However, on his drive home, he ran out of gas in Natural Bridge, Virginia, a small town whose major claim to fame is the privately-owned Natural Bridge monument and park, then surrounded by several downscale roadside attractions. He decided to make a second attempt to start his own business. Later that year, he opened his first version of the Haunted Monster Museum in Natural Bridge, but his attraction was shunned by the operators of the nearby Natural Bridge park, and it closed after three years. He reopened it shortly thereafter, retooled as the Enchanted Castle, and began a more collaborative relationship with the owners of the Natural Bridge park, who began selling tickets to his new attraction at their own well-attended facility. The Enchanted Castle featured a bungee-jumping pig, leprechauns, fairies, a giant-sized Jack-in-the-Beanstalk, plus weirder creations, such as a tremendous tick, a “Holy Cow” (cow with wings), and a 15-foot-tall devil’s face guarding the park’s entrance. In retrospect, given what was to happen a few years later at his small park, perhaps he would have been prudent to skip the devil’s face, which apparently did not sit well with the more religiously minded among his neighbors.

On the grounds of the Enchanted Castle, Cline founded his Enchanted Castle Studio, where he created new fantastical fiberglass creations, not only for his own attraction, but for other businesses, as well. A fortuitous chance meeting with either William Hanna or Joseph Barbera (Kline can’t recall which of the men he talked with) at a trade show resulted in Kline winning a contract to supply ten-foot-tall fiberglass Yogi Bear statues to all 75 of the country’s Jellystone Park Campgrounds. In 1987, Joann Leight, the daughter of the original owner of Dinosaur Land (opened in 1963), hired Cline to create a new group of more up-to-date, dynamic dinosaurs for her roadside attraction near Winchester, Virginia. Mark had visited Dinosaur Land as a boy, and that visit had been one of the primary inspirations for the direction his life’s career would later take.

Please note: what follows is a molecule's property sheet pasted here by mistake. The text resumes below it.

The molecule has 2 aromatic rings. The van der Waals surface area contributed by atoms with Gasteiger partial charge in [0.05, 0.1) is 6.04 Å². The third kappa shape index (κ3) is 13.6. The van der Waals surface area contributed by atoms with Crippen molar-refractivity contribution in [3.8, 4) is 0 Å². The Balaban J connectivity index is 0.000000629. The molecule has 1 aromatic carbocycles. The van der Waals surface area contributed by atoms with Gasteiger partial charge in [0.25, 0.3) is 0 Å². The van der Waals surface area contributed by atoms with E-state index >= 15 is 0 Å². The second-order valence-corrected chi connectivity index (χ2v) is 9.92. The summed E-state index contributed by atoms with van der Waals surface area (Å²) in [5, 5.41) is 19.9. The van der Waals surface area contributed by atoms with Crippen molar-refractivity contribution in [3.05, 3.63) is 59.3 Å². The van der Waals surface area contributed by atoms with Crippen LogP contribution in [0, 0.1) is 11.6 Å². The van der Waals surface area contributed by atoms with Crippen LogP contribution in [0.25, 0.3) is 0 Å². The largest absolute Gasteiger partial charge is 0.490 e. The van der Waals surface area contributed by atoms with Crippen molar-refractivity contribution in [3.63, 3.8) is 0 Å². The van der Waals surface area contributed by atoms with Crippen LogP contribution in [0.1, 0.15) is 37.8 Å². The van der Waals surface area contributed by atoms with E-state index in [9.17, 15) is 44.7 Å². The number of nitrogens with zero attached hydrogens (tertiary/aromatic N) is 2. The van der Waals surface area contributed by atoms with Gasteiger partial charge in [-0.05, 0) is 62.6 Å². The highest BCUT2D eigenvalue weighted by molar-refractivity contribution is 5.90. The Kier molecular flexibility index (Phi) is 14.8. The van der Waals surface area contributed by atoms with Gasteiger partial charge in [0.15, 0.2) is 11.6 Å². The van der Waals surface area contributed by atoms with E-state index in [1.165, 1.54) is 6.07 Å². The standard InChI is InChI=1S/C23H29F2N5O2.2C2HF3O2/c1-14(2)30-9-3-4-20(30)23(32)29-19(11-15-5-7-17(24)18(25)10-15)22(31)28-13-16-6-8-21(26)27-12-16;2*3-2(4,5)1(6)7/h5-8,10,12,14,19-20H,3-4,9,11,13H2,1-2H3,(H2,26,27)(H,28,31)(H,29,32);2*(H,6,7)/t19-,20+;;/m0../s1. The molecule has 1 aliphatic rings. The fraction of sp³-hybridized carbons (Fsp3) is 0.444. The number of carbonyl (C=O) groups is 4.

“‘My father and I were traveling, coming back from Baltimore, and Dinosaur Land [in White Post, Virginia] was closed, but I asked my dad to stop there—I’d been there before—and he said, “OK.” I was probably about 12 years old. We stood there together looking through the fence at these huge dinosaur figures, and I said, “I’m going to make these when I grow up, dad.” And he just said these 11 words to me: “If that’s what you want to do, nothing can stop you.”’”

Cline, in addition to being a businessman and artist, has always been a trickster. April Fools’ Day is one of his favorite holidays. However, one of his theatrical holiday pranks, intended to amuse his neighbors and drum up additional business for his Enchanted Castle attraction in 2001, resulted in a major setback, an apparent arson which nearly ended his career as a roadside impresario.

The boys and I posing with the giant, bloated tick on the grounds of the Enchanted Castle

“A couple of weeks before the blaze, Cline played a prank on the neighborhood by scattering a handful of ‘flying saucers’ and ‘aliens’ along Route 11, the main drag through Rockbridge County. In the spirit of the neighborhood, the saucers were crafted from discarded satellite dishes. In the spirit of a true entrepreneur, they were subtle lures to his ill-fated tourist attraction.

“On April 1, 2001, the stunt and its maestro were revealed (as if there were some doubt) in a story with color photos on the front page of the Roanoke Times. The blaze occurred eight days after the story was published. … Since the October before the fire, Cline says, he had been finding religious tracts tucked under the wiper blades of his pickup truck … On the night of the fire … he went out to his mailbox to find a more ominous tract.

“‘We have prayed for you,’ read the hand-written letter, which also accused Cline of ‘darkness’ and ‘beastly madness.’ The writer warned that ‘the wrath of God is very fierce.’ Included was a burnt-around-the-edges copy of Cline’s photo clipped from the Roanoke paper.

“‘Fire represents God’s judgment,’ the letter closed. ‘Behold, the judge is standing at the door.’

“‘I read this as I was watching the castle burn,’ says Cline. … Cline, who received an insurance settlement for his buildings but not for the contents, readily concedes that he was a suspect. He says that before the flames were fully extinguished, he and his wife were separated and interrogated.

“‘I know who left me the messages,’ says Cline. ‘But there’s no proof they actually set the fire. It could have been oily rags or lightning– I believe in coincidences too.’”

Not a man to be deterred by adversity, a year later, in 2002, when the owners of Natural Bridge park offered Cline a lease on a rundown Victorian mansion on their property, Cline decided to begin anew, and he turned the old mansion into his Haunted Monster Museum & Dark Maze.